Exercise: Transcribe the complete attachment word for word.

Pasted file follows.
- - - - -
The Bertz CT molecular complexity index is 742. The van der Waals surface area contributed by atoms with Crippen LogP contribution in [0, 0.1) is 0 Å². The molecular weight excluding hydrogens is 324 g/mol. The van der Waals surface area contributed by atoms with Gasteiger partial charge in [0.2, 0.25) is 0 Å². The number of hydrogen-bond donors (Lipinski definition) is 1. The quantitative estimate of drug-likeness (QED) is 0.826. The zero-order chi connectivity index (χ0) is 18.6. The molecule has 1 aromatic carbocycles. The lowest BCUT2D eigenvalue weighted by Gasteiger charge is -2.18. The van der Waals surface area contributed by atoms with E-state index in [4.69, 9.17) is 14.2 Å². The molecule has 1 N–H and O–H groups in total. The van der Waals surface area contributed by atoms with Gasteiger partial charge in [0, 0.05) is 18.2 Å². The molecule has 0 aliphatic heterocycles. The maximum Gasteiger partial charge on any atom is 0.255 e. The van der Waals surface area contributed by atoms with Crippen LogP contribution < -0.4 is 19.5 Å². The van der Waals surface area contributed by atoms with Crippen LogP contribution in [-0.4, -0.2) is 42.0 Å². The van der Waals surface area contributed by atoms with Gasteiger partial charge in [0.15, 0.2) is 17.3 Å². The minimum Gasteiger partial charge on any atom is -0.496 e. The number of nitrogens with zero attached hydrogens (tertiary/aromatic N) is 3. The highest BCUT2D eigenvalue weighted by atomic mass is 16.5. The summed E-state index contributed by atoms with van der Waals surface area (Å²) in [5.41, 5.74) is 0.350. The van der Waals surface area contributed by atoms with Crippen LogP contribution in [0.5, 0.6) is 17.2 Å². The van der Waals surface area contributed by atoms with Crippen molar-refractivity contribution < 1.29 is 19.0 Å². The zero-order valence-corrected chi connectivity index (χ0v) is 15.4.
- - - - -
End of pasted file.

The Bertz CT molecular complexity index is 742. The van der Waals surface area contributed by atoms with Crippen LogP contribution in [0, 0.1) is 0 Å². The molecular weight excluding hydrogens is 324 g/mol. The van der Waals surface area contributed by atoms with Gasteiger partial charge in [0.2, 0.25) is 0 Å². The number of hydrogen-bond donors (Lipinski definition) is 1. The quantitative estimate of drug-likeness (QED) is 0.826. The zero-order chi connectivity index (χ0) is 18.6. The molecule has 1 aromatic carbocycles. The lowest BCUT2D eigenvalue weighted by Gasteiger charge is -2.18. The van der Waals surface area contributed by atoms with E-state index in [4.69, 9.17) is 14.2 Å². The molecule has 1 N–H and O–H groups in total. The van der Waals surface area contributed by atoms with Gasteiger partial charge in [0, 0.05) is 18.2 Å². The molecule has 0 aliphatic heterocycles. The maximum Gasteiger partial charge on any atom is 0.255 e. The van der Waals surface area contributed by atoms with Crippen LogP contribution < -0.4 is 19.5 Å². The van der Waals surface area contributed by atoms with Crippen LogP contribution in [-0.4, -0.2) is 42.0 Å². The van der Waals surface area contributed by atoms with Gasteiger partial charge in [0.15, 0.2) is 17.3 Å². The minimum Gasteiger partial charge on any atom is -0.496 e. The number of nitrogens with zero attached hydrogens (tertiary/aromatic N) is 3. The highest BCUT2D eigenvalue weighted by atomic mass is 16.5. The summed E-state index contributed by atoms with van der Waals surface area (Å²) in [5.41, 5.74) is 0.350. The van der Waals surface area contributed by atoms with Crippen LogP contribution in [0.5, 0.6) is 17.2 Å². The van der Waals surface area contributed by atoms with Crippen molar-refractivity contribution < 1.29 is 19.0 Å². The zero-order valence-corrected chi connectivity index (χ0v) is 15.4.